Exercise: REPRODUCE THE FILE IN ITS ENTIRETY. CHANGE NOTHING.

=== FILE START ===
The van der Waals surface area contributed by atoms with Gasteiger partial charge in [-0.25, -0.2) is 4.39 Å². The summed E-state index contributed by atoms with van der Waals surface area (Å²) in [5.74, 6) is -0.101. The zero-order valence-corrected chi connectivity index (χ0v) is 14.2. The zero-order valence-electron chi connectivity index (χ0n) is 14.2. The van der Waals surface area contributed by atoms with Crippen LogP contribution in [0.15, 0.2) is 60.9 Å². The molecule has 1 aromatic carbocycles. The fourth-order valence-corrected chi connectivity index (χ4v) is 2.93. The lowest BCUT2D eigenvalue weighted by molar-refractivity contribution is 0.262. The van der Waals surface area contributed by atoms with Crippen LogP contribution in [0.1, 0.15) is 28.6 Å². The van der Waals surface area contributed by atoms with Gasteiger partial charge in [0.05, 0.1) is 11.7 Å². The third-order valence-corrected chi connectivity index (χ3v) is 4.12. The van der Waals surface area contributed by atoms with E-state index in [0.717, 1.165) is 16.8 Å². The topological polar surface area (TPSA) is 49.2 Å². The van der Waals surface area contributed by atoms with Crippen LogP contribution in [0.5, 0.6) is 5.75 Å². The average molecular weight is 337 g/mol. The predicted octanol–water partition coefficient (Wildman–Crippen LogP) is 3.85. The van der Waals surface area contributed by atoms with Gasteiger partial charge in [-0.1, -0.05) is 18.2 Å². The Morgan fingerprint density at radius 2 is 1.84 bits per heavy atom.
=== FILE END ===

The van der Waals surface area contributed by atoms with Gasteiger partial charge in [-0.25, -0.2) is 4.39 Å². The summed E-state index contributed by atoms with van der Waals surface area (Å²) in [5.74, 6) is -0.101. The zero-order valence-corrected chi connectivity index (χ0v) is 14.2. The zero-order valence-electron chi connectivity index (χ0n) is 14.2. The van der Waals surface area contributed by atoms with Crippen LogP contribution in [0.15, 0.2) is 60.9 Å². The molecule has 1 aromatic carbocycles. The fourth-order valence-corrected chi connectivity index (χ4v) is 2.93. The lowest BCUT2D eigenvalue weighted by molar-refractivity contribution is 0.262. The van der Waals surface area contributed by atoms with Crippen LogP contribution in [0.1, 0.15) is 28.6 Å². The van der Waals surface area contributed by atoms with Gasteiger partial charge in [0.05, 0.1) is 11.7 Å². The third-order valence-corrected chi connectivity index (χ3v) is 4.12. The van der Waals surface area contributed by atoms with E-state index in [0.717, 1.165) is 16.8 Å². The topological polar surface area (TPSA) is 49.2 Å². The van der Waals surface area contributed by atoms with Crippen LogP contribution in [0.5, 0.6) is 5.75 Å². The average molecular weight is 337 g/mol. The predicted octanol–water partition coefficient (Wildman–Crippen LogP) is 3.85. The van der Waals surface area contributed by atoms with Gasteiger partial charge in [-0.1, -0.05) is 18.2 Å². The Morgan fingerprint density at radius 2 is 1.84 bits per heavy atom.